China and Ethiopia have grounded all Boeing 737 MAX 8 aircraft while a number of airlines across the world are carrying out safety measures on the jets following the Ethiopian Airlines crash on Sunday that killed all 157 people on board.
On Monday, China ordered its domestic airlines to suspend the commercial operation of nearly 100 of the jets in question. Ethiopian Airlines followed China’s announcement by grounding all of its Boeing 737 Max 8 aircraft as well, according to a spokesperson.
The crash, that took place just outside Ethiopia’s capital Addis Ababa, comes just months after another deadly accident involving the same model in Indonesia when a Lion Air flight crashed after take-off from Jakarta in October, killing all 189 people on board.
Noting the “similarities” between the two accidents, China’s Civil Aviation Administration said domestic airlines have until 6pm local time (10:00 GMT) to ground all 737 MAX 8 aircraft.
It said operation of the model will only resume after “confirming the relevant measures to effectively ensure flight safety,” the administration said in a statement.
“Given that two accidents both involved newly delivered Boeing 737-8 planes and happened during take-off phase, they have some degree of similarity,” it said, adding the order was in line with its principle of zero-tolerance on safety hazards. The 737 MAX 8 is sometimes referred to as the 737-8.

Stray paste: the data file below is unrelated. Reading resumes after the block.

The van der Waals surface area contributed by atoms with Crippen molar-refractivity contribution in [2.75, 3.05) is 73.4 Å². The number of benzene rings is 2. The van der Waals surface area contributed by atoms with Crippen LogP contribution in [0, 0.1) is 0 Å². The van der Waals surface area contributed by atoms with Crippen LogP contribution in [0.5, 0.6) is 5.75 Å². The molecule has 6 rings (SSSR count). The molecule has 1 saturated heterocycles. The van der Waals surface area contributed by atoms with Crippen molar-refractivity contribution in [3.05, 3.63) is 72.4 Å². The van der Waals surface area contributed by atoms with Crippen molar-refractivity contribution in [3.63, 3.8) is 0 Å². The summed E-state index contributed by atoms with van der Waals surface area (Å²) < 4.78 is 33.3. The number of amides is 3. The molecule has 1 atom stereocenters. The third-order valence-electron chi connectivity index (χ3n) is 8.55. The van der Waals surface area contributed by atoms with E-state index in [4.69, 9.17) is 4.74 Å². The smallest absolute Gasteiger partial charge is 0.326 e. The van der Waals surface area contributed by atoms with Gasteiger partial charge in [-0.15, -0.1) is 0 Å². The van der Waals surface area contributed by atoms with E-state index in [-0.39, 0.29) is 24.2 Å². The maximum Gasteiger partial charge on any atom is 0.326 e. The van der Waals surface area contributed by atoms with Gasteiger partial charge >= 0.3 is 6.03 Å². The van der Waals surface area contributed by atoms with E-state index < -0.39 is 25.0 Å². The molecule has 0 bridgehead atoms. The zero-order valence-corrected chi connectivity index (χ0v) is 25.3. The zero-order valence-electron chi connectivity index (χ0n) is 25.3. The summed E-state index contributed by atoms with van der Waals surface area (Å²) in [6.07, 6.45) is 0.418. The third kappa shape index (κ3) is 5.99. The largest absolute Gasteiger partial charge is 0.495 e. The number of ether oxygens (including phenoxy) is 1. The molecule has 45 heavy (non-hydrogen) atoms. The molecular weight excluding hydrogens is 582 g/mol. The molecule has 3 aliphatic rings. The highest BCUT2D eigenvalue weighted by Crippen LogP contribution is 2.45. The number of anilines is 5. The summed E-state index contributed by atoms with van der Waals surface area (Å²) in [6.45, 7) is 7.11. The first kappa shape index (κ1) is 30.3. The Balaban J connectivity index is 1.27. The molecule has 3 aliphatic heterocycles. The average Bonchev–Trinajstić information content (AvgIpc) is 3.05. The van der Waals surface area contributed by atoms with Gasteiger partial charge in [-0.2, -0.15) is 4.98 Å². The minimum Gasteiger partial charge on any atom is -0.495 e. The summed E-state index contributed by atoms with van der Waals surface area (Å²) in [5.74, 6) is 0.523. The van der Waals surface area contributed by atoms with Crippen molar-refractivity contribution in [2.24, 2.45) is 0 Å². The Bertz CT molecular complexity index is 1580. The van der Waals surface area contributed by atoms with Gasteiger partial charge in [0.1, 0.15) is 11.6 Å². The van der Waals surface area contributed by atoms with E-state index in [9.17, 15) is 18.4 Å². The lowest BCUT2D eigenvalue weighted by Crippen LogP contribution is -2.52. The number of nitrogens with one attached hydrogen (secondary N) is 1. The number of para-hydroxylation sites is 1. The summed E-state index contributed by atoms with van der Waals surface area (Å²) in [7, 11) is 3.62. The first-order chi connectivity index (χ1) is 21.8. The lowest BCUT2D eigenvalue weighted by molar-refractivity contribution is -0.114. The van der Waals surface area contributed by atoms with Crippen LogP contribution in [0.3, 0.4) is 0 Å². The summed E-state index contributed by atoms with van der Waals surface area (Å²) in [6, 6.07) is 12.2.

Chinese airlines have 96 737 MAX jets in service, the state company regulator said on Weibo. The aviation authority will contact the US Federal Aviation Administration and Boeing for consultation, it said.
Chinese aviation data firm Variflight said at least 29 international and domestic flights on Monday were cancelled and that airlines swapped out the plane on 256 other flights that had been scheduled to use it.
Caijing, a Chinese state-run news outlet that covers finance and economics, said many flights scheduled to use 737 MAX planes would instead use the 737-800 models.
Cayman Airways said it had grounded both of its new 737 MAX 8 jets until it got more information.
On Monday, Ethiopian Airlines’ spokesperson Asrat Begashaw said although it was not yet known what caused the crash, the airline decided to ground its remaining four 737 Max 8 planes until further notice as “an extra safety precaution”.
Ethiopian Airlines was using five new 737 Max 8 planes and was awaiting delivery of 25 more.